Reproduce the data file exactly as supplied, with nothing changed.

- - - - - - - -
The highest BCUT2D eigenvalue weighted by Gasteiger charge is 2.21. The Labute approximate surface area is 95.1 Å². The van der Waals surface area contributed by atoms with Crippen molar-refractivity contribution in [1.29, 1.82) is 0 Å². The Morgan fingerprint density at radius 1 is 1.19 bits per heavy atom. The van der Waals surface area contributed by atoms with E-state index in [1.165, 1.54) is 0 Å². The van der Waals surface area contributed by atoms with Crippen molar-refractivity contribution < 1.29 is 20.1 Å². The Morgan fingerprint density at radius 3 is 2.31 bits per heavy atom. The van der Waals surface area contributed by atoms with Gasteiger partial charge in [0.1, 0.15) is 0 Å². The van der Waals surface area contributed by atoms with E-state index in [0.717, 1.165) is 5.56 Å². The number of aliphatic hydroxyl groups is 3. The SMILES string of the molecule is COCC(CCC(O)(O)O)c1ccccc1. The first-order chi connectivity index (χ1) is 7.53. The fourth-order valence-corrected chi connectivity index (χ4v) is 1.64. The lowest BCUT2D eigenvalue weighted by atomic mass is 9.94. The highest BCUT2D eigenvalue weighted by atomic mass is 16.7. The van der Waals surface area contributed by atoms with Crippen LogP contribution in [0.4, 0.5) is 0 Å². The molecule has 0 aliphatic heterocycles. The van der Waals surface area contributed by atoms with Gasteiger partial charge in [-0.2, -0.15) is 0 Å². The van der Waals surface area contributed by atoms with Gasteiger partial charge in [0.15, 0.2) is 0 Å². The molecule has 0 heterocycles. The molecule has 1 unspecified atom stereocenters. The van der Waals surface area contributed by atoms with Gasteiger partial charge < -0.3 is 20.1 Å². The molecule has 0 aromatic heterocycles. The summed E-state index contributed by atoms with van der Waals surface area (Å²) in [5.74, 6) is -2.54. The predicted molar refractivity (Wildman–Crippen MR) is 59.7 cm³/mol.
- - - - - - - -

The highest BCUT2D eigenvalue weighted by Gasteiger charge is 2.21. The Labute approximate surface area is 95.1 Å². The van der Waals surface area contributed by atoms with Crippen molar-refractivity contribution in [1.29, 1.82) is 0 Å². The Morgan fingerprint density at radius 1 is 1.19 bits per heavy atom. The van der Waals surface area contributed by atoms with E-state index in [1.165, 1.54) is 0 Å². The van der Waals surface area contributed by atoms with Crippen molar-refractivity contribution < 1.29 is 20.1 Å². The Morgan fingerprint density at radius 3 is 2.31 bits per heavy atom. The van der Waals surface area contributed by atoms with Gasteiger partial charge in [0.1, 0.15) is 0 Å². The van der Waals surface area contributed by atoms with E-state index in [0.717, 1.165) is 5.56 Å². The number of aliphatic hydroxyl groups is 3. The SMILES string of the molecule is COCC(CCC(O)(O)O)c1ccccc1. The first-order chi connectivity index (χ1) is 7.53. The fourth-order valence-corrected chi connectivity index (χ4v) is 1.64. The lowest BCUT2D eigenvalue weighted by atomic mass is 9.94. The highest BCUT2D eigenvalue weighted by atomic mass is 16.7. The van der Waals surface area contributed by atoms with Crippen LogP contribution in [0.4, 0.5) is 0 Å². The molecule has 0 aliphatic heterocycles. The van der Waals surface area contributed by atoms with Gasteiger partial charge in [-0.2, -0.15) is 0 Å². The van der Waals surface area contributed by atoms with Gasteiger partial charge in [0.15, 0.2) is 0 Å². The molecule has 0 heterocycles. The molecule has 1 unspecified atom stereocenters. The van der Waals surface area contributed by atoms with Gasteiger partial charge < -0.3 is 20.1 Å². The molecule has 0 aromatic heterocycles. The summed E-state index contributed by atoms with van der Waals surface area (Å²) in [5.74, 6) is -2.54. The predicted molar refractivity (Wildman–Crippen MR) is 59.7 cm³/mol.